Connect MySQL db using Powershell

The purpose of this blog is to get the dev aware of how the PowerShell can be used to connect to MySQL db and insert a sample record.

With the increase of automation in industry, powershell is made responsible for doing many more things including inserting a new record in MySQL database.

The script flow start  at line 28 by setting bthe username/ password/ database name, server name of the MYSQL database. By Default the port to connect db is 3306.
$query parameter of powershell need to be set for correct insert DML statement.
Next is Powershell function call which takes username, password, server, database, query as parameter. Line 1 to 26 is PowerShell function which handles this.

For this function to work perfectly it necessary for[reflection.assembly]::LoadFrom(“C:\abc\MySql.Data.dll”)

Statement to execute with success. What this statement do is load MySQL.data.dll assembly in script.

Its >net and MySQL connector Dll. You can get this dll by creating a new project in .Net Visual studio and add a new package by searching ‘MySQL’. Make sure you correctly set this DLL path in script.
This function takes care of establishing the connection with MySQL, Open the connection, execute the SQL DML query and return the response.
I tested this script in Windows 10, Powershell 4 and MySQL 8.4.5 and works fine.
The script can be downloaded from: https://1drv.ms/u/s!AuanYRI1Vj_XgyHzrT3AlobAor2a
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App services vs Cloud Services vs VM

Found a useful diagram:

azure-services

at http://cloudacademy.com/blog/microsoft-azure-app-service-virtual-machines/

by

 

.Net framework version the assembly was created in

string assemblyPath = @”<exe/ dll path>”;

var assembly = Assembly.LoadFrom(assemblyPath);

var customAttributes = assembly.GetCustomAttributesData();

var dotnetFramework = customAttributes.FirstOrDefault(attr => attr.AttributeType.Equals(typeof(TargetFrameworkAttribute)));

var frameworkVersion = string.Empty;

if (null != dotnetFramework)

{

if (dotnetFramework.ConstructorArguments.Any())

{

// first argument is the name of the framework.

frameworkVersion = (string)dotnetFramework.ConstructorArguments[0].Value;

}

}

Console.WriteLine(“Framework Version: “ + frameworkVersion);

 

This code will give you the .Net framework version the dll/exe was created in.

 

I tested it for 4.5, 4.6.1 , 4.5.2 and gives the correct info.

 

ECMAScript 6 and Browsers support

We all know ECMAScript 6 was released in June 2015. Many new features made part of final edition of it. Work on ECMAScript 7 has started now.
Browsers are trst to implement these features assp.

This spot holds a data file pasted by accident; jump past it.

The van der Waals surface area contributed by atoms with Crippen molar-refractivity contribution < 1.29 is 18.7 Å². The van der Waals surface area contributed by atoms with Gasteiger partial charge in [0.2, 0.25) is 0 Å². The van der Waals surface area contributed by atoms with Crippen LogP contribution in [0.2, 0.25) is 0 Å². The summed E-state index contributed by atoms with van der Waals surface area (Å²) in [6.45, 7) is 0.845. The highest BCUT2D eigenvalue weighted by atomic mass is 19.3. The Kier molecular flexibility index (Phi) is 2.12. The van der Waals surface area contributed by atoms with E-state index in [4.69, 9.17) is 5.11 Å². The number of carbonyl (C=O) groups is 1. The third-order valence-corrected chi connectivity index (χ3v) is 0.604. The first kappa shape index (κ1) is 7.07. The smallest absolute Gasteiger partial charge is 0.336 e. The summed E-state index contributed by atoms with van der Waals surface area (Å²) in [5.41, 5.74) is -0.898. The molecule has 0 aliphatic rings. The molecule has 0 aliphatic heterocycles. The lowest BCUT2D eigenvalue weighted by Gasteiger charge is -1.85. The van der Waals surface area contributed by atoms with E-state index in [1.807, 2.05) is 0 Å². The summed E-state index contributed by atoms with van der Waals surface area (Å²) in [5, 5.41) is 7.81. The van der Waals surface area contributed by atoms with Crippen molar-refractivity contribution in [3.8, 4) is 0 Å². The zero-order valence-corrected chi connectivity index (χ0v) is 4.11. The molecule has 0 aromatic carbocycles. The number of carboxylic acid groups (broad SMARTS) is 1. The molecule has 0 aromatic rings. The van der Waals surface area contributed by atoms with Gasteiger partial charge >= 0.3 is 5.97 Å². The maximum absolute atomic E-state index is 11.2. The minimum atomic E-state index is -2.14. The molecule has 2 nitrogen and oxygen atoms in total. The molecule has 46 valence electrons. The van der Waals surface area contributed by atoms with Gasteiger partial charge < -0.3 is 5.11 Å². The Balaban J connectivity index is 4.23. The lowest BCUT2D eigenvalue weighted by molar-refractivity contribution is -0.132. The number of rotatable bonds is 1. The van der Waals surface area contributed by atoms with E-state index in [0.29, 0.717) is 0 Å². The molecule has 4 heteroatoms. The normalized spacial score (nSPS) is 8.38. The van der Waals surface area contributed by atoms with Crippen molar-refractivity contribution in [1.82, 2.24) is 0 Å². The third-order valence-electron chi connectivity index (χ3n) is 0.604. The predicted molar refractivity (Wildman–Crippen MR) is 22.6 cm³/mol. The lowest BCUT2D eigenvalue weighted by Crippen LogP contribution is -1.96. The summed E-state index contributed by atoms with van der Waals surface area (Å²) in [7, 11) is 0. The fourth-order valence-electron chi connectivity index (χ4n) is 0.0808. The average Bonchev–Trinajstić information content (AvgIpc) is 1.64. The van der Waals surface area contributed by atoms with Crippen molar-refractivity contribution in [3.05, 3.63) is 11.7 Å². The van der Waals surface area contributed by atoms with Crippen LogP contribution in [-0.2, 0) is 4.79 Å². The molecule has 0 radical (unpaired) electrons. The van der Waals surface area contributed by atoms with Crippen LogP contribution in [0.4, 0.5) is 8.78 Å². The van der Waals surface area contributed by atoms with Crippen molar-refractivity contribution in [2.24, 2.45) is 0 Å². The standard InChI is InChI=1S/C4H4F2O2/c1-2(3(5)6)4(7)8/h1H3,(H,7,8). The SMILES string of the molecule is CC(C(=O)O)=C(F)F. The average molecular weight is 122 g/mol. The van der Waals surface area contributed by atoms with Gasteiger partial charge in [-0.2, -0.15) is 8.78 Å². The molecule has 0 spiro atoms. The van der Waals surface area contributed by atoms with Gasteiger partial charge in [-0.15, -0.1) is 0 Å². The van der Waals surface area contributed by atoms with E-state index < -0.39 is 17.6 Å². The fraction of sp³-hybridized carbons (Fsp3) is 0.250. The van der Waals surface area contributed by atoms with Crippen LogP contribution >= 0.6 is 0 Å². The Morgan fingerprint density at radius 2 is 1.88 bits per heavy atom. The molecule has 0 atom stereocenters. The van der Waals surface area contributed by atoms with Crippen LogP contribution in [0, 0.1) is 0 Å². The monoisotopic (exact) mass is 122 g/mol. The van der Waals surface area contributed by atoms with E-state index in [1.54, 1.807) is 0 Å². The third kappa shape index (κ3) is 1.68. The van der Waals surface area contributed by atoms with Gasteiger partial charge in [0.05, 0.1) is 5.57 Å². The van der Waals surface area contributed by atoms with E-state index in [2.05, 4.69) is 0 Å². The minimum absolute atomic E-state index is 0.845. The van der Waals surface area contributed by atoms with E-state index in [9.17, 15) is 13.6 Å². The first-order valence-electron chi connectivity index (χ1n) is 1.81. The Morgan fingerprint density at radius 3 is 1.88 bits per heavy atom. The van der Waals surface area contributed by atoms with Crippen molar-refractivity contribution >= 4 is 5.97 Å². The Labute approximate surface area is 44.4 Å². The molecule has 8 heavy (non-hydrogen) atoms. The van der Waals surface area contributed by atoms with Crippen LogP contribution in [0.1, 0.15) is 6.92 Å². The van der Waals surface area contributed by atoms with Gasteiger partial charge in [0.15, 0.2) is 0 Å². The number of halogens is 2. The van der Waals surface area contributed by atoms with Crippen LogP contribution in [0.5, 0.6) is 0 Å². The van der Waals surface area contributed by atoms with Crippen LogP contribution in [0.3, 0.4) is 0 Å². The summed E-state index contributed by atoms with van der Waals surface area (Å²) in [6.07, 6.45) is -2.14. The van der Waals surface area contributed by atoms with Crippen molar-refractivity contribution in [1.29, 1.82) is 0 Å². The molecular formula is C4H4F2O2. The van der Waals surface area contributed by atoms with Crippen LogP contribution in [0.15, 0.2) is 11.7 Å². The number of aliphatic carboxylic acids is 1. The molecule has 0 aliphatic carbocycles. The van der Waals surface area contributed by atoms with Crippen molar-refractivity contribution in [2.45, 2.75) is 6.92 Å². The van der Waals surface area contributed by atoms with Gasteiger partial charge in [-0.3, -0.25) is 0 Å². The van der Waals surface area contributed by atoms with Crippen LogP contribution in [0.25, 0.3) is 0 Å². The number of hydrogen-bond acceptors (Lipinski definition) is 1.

https://en.wikipedia.org/wiki/ECMAScript Wikipedia
has good updates on where browsers stand. So far IE11 seems to be leading this race, followed by Chrome.

All web developers must read the ECMAScript specifications at: http://www.ecma-international.org/ecma-262/6.0/

Good Luck!

Running MSTest as 64 bit

Do you know the MsTest.exe is 32 bit by default. MS is yet to come up with 64 bit version of this exe, to run the tests in 64 bit mode.

Found the following steps in one of the useful post on Stackoverflow: http://stackoverflow.com/questions/5880337/run-tests-in-64-bit

1.Backup mstest.exe and run CorFlags.exe MSTest.exe /32BIT- /Force to remove the 32-bit flag
2.Run your tests with /noisolation: MSTest.exe /testcontainer: /resultsfile: /noisolation

Tried validate the 3 step from post on my windows 7 machine but could not be validated so skipping that.

VSTS get a glimpse Series-1

Hi all. It’s been a good 2 years since TFS services online were made available by Microsoft. So much has changed since then in and around the world as well as in the TFS services online features.

So I thought to again visit the portal and get a glimpse of what all are now available? Writing this blog which is a 10 post series covering all the major features available as on 20 Jan 2016.

By the way 2 weeks back Microsoft renamed it from VSO to VSTS (Visual Studio Team Services). To me this new name make the right step. The On-premise version can continue to be called as TFS.

Time to Explore VSTS……………

As a first step i used a new login account and got the URL for my portal as: https://hemantmahajan.visualstudio.com/

As soon as you open this URL, following contents are presented to you in browser: On the left bottom is a link to create a new project, so click ‘New’.

Fill the details required to create a new project. This include Project name, Description, Template type and Version control (TFVC or GIT)

It may take a while for VSTS to create a project for you.

Cool.

Once the project is created you land on the following page:

To start with we will explore the ‘Manage Work’ option first. Below is the screen I got after I clicked ‘Manage Work’ option.

In my next post of this series I will start exploring these links one by one starting with ‘New work item’ section ( at the bottom centre)

Stay tuned!